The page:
Matt Stifler wants to be just like his big bro, making porn movies and having a good time in college. After sabotaging the school band, he gets sent to band camp where he really doesn't like it at first but then learns how to deal with the bandeez.
Jim Levenstein has finally found the courage to ask his girlfriend, Michelle Flaherty to marry him. She agrees to get married, but the problems don't stop there for Jim. Now along with Paul Finch and Kevin Myers, Jim must plan the wedding. Unfortunately Steve Stifler is in town and won't let the wedding go past without having some fun himself, which includes setting up a secret bachelor party.Written by
This is the first film in the series to actually include the main theme song Laid by James. It was originally only featured in the trailers for American Pie (1999), American Pie 2 (2001) and this film. See more »
When the strippers and Bear are arriving at Jim's house, it is dark outside. When the bride's parents arrive, daylight can be seen through the curtains. See more »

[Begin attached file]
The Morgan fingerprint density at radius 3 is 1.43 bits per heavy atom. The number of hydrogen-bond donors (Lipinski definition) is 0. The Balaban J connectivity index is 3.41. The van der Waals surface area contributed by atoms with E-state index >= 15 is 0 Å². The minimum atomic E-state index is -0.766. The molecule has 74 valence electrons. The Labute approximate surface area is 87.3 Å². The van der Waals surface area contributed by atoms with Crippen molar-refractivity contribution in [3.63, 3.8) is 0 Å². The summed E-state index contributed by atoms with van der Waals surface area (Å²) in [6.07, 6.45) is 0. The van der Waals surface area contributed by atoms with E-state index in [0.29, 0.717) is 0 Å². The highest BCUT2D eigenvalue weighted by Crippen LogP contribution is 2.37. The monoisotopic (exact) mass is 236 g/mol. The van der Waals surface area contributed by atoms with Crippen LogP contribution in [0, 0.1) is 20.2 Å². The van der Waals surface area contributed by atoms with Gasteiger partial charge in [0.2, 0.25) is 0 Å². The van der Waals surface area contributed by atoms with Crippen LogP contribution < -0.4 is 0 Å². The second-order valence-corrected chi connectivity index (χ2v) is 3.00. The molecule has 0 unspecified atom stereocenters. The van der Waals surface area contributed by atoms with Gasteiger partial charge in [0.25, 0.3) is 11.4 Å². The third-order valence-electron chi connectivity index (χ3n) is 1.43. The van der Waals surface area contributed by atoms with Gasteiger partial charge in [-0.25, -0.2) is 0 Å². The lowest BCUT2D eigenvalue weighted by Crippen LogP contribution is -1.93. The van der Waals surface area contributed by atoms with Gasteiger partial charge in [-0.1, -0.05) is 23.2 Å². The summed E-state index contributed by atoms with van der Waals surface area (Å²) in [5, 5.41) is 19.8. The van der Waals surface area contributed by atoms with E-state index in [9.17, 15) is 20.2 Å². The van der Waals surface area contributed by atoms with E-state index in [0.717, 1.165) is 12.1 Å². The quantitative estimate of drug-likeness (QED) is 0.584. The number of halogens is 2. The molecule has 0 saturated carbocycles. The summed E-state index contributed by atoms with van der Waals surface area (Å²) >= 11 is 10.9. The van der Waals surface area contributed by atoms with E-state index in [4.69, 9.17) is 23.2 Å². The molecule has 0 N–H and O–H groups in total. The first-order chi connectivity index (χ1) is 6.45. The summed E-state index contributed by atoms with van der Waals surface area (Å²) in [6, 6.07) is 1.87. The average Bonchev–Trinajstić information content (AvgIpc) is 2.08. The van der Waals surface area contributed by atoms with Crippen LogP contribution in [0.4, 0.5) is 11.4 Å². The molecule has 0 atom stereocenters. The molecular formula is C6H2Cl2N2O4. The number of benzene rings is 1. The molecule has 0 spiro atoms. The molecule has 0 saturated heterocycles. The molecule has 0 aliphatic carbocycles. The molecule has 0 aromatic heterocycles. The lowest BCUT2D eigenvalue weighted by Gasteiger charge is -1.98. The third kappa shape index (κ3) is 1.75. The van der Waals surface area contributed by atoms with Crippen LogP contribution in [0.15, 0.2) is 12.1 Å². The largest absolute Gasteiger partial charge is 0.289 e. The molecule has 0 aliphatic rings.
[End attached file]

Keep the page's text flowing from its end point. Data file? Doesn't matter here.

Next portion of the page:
Well, Michelle, we did it. Happy graduation.
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American Pie is a registered trademark of Don McLean. See more »
In all military versions of this film, the scene in the Gay bar where a man in a U.S. Navy Uniform is seen kissing another man is deleted. See more »
This is the third installment in the life of Jim Levenstein and his friends. "American Wedding" seems to point out there will be follow up movies perhaps. Why not? This formula has produced three films and could "American Children", "American Divorce", "American Single Dad", etc. will be too far behind? Jesse Dylan directs this one.
The film is typical of the gross movie genre. The only excuse to watch this one is Seann William Scott, who as the obnoxious Steve Stifler, is at his nastiest self in the film. Stifler has great moments, such as in the sequence involving the rescue of the ring that one of the dogs has have swallowed! Jason Biggs, the groom of the film, seems to be playing second fiddle as Seann William Scott's part was made more important to his own, which in a way is what keeps the film alive because the nerdy Jim doesn't elicit much fun when he shows on screen. Eugene Levy, Fred Willard and Deborah Rush have good moments in the film.
Let's just hope the people behind these installments will see the light and put all these characters to rest and give us more of Mr. Scott in his own vehicles.
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